2009 Winter Project Week Cortical Correspondence

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Particles on an inflated cortex - the color map shows the local sulcal depth measurements



Key Investigators

  • UNC: Ipek Oguz, Martin Styner
  • Kitware: Will Schroeder
  • GE: Xiaodong Tao

Objective

We are developing a cortical correspondence framework that incorporates data from structural images as well as DTI connectivity. The goal at this project week is to create Slicer modules for the entire correspondence pipeline, where the input is surface meshes and local attributes at vertices, and the output is meshes with optimized vertex correspondence.

Approach, Plan

The correspondence pipeline consists of three stages. The first stage scan converts each input surface into a volume, and creates a signed distance map (the surface is the zero-level set of the distance map). It also interpolates the local attributes defined on the mesh vertices to obtain attribute volumes that match the distance volumes. The plan for the project week is to use the VTK point data reader/writer for the attributes.

The particle correspondence framework (the second stage) works on volumes containing distance maps to the surface, as well as attribute volumes. The output of the correspondence tool is a collection of particle locations defined on each surface, such that same index particles correspond across the population. The plan for the project week here is to figure out the best file format for storing this data, and adapting the modules accordingly.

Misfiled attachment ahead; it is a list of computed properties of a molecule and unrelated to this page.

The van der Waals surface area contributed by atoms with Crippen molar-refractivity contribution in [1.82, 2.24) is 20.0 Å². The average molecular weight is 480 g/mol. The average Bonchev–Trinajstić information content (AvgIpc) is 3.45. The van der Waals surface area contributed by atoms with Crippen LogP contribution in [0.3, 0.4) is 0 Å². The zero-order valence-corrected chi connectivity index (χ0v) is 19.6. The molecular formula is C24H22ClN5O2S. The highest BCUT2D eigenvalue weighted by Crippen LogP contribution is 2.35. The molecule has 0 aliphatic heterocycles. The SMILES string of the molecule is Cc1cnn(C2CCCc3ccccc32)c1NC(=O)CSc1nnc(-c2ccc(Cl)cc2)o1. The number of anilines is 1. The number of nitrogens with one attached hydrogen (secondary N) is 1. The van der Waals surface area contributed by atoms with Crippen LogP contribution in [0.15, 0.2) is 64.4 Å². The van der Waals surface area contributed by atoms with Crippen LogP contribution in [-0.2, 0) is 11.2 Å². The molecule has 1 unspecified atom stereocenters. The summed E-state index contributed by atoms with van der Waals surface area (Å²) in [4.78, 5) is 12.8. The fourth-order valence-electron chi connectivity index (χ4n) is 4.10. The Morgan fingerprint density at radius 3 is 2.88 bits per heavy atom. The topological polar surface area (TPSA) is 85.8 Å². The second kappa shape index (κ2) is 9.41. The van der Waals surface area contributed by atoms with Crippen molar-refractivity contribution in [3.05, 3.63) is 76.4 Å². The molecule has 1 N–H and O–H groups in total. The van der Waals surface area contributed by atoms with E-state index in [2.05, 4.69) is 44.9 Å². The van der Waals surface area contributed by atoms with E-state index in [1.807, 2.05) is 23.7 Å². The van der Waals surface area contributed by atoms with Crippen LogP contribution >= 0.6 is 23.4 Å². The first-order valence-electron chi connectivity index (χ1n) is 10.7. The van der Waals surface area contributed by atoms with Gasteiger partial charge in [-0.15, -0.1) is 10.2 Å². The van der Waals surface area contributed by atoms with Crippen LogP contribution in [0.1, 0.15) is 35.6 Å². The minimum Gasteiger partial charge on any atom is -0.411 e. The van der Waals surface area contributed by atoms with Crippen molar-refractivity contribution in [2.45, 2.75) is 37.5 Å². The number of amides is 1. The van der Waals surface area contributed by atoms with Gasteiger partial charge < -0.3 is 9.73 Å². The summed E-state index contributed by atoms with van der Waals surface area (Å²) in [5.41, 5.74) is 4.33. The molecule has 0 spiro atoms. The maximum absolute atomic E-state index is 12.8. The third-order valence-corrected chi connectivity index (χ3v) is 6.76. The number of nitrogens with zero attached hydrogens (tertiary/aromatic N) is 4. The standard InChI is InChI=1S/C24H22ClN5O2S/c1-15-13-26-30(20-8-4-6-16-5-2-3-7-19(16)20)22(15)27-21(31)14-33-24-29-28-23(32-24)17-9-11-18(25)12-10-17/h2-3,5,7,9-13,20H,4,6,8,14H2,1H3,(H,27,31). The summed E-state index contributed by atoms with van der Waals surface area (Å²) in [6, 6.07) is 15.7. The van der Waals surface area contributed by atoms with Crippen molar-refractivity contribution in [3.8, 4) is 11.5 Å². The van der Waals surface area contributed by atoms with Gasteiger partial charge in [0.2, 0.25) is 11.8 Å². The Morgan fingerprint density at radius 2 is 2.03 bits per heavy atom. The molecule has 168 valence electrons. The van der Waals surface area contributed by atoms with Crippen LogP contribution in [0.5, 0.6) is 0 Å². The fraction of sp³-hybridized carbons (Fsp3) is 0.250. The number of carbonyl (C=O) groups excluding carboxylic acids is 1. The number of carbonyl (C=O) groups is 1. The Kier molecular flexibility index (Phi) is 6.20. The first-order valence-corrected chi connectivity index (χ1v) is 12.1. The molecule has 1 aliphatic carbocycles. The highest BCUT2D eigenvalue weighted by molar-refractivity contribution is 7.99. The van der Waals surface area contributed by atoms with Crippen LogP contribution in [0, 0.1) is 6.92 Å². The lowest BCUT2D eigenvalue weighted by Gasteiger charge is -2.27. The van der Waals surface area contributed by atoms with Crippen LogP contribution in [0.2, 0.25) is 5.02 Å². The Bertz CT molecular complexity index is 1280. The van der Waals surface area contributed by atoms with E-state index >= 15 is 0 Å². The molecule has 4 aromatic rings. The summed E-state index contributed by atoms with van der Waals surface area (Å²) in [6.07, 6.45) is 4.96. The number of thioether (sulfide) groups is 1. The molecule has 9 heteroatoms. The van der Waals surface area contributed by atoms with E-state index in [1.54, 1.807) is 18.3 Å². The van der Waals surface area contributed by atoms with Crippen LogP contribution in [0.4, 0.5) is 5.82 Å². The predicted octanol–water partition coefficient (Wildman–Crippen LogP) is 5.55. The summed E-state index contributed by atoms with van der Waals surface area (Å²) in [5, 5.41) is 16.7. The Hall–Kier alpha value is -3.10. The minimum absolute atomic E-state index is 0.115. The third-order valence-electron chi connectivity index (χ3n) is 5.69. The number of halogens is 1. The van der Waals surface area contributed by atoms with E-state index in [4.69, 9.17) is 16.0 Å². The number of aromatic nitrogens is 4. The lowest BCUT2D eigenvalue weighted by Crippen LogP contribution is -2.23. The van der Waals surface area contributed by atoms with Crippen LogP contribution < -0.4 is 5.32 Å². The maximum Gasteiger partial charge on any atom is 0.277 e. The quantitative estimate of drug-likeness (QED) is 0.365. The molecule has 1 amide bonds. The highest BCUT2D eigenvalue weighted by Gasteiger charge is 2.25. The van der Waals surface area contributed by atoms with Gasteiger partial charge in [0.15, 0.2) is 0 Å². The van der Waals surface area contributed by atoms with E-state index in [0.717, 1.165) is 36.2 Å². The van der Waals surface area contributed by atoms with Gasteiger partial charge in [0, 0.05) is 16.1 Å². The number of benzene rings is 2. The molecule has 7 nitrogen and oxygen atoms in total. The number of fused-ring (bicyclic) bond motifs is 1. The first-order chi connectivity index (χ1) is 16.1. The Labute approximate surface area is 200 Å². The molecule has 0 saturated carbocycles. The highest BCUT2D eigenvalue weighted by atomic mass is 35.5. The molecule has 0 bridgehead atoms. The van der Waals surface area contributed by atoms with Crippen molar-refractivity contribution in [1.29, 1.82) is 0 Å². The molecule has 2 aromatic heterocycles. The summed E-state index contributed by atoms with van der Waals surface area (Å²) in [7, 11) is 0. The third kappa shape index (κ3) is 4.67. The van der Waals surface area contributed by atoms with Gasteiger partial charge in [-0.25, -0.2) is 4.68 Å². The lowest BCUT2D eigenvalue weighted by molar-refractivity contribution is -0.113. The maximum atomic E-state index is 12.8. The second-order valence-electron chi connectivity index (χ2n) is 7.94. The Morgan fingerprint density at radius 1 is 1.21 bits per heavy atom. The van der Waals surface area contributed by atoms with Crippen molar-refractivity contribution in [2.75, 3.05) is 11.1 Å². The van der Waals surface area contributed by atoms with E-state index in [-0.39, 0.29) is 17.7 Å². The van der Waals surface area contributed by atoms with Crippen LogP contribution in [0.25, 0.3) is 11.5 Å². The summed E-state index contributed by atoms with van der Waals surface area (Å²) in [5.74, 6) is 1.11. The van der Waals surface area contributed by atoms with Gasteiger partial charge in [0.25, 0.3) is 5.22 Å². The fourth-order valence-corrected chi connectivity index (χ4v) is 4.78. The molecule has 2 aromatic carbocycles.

The last stage of the pipeline takes the original meshes and the corresponding particle locations to create new meshes with corresponding vertex locations. The plan for the project week is to create a VTK filter for this task.

Progress

Slicer modules for each of the scan conversion, particle correspondence, and re-meshing stages are already created.

We tested the new python implementation of the stochastic tractography algorithm on our data successfully.

We discussed with the Utah group how to divide the different parts of the pipeline to be as modular as possible, and what the input/output of each module should be.


References

  • Cortical Correspondence Using Entropy-Based Particle Systems and Local Features, Oguz I, Cates J, Fletcher T, Whitaker R, Cool D, Aylward S, Styner M, IEEE Symposium on Biomedical Imaging ISBI 2008, pp. 1637- 1640.
  • J. Cates, T. Fletcher, and R. Whitaker, "Entropy-based particle systems for shape correspondence," Mathematical Foundations of Computational Anatomy Workshop, MICCAI 2006, pp. 90–99, Oct. 2006.
  • J. Cates, T. Fletcher, M. Styner, M. Shenton, and R. Whitaker, “Shape modeling and analysis with entropy-based particle systems,” in IPMI, 2007, pp. 333–345.